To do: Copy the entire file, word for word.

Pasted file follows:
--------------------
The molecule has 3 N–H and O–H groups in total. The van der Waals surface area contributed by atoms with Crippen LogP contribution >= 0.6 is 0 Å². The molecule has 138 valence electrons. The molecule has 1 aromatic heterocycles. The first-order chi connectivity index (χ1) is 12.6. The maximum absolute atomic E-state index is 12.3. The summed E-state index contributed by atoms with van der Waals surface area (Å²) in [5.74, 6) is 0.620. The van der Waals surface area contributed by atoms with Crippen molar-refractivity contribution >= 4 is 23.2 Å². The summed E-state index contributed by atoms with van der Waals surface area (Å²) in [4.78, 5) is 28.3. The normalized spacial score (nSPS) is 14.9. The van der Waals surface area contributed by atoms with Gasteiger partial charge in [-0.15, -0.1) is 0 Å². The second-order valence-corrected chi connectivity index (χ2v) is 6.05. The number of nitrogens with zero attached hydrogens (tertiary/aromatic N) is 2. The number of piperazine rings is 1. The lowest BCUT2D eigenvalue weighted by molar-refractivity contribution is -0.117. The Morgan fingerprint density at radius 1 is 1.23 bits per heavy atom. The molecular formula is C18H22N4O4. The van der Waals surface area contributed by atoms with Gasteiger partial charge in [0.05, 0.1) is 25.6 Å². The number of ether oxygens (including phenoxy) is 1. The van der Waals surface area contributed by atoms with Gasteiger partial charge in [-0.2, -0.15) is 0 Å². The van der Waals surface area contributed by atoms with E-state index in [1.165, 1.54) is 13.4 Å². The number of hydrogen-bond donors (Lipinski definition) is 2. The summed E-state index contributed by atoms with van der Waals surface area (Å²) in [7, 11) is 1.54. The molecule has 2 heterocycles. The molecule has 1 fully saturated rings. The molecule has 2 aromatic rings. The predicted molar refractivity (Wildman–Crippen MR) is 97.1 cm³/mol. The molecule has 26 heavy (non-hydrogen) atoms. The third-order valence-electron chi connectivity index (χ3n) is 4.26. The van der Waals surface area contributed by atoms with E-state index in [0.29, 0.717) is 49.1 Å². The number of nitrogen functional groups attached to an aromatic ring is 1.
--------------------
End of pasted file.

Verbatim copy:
The molecule has 3 N–H and O–H groups in total. The van der Waals surface area contributed by atoms with Crippen LogP contribution >= 0.6 is 0 Å². The molecule has 138 valence electrons. The molecule has 1 aromatic heterocycles. The first-order chi connectivity index (χ1) is 12.6. The maximum absolute atomic E-state index is 12.3. The summed E-state index contributed by atoms with van der Waals surface area (Å²) in [5.74, 6) is 0.620. The van der Waals surface area contributed by atoms with Crippen molar-refractivity contribution >= 4 is 23.2 Å². The summed E-state index contributed by atoms with van der Waals surface area (Å²) in [4.78, 5) is 28.3. The normalized spacial score (nSPS) is 14.9. The van der Waals surface area contributed by atoms with Gasteiger partial charge in [-0.15, -0.1) is 0 Å². The second-order valence-corrected chi connectivity index (χ2v) is 6.05. The number of nitrogens with zero attached hydrogens (tertiary/aromatic N) is 2. The number of piperazine rings is 1. The lowest BCUT2D eigenvalue weighted by molar-refractivity contribution is -0.117. The Morgan fingerprint density at radius 1 is 1.23 bits per heavy atom. The molecular formula is C18H22N4O4. The van der Waals surface area contributed by atoms with Gasteiger partial charge in [0.05, 0.1) is 25.6 Å². The number of ether oxygens (including phenoxy) is 1. The van der Waals surface area contributed by atoms with Gasteiger partial charge in [-0.2, -0.15) is 0 Å². The van der Waals surface area contributed by atoms with E-state index in [1.165, 1.54) is 13.4 Å². The number of hydrogen-bond donors (Lipinski definition) is 2. The summed E-state index contributed by atoms with van der Waals surface area (Å²) in [7, 11) is 1.54. The molecule has 2 heterocycles. The molecule has 1 fully saturated rings. The molecule has 2 aromatic rings. The predicted molar refractivity (Wildman–Crippen MR) is 97.1 cm³/mol. The molecule has 26 heavy (non-hydrogen) atoms. The third-order valence-electron chi connectivity index (χ3n) is 4.26. The van der Waals surface area contributed by atoms with E-state index in [0.29, 0.717) is 49.1 Å². The number of nitrogen functional groups attached to an aromatic ring is 1.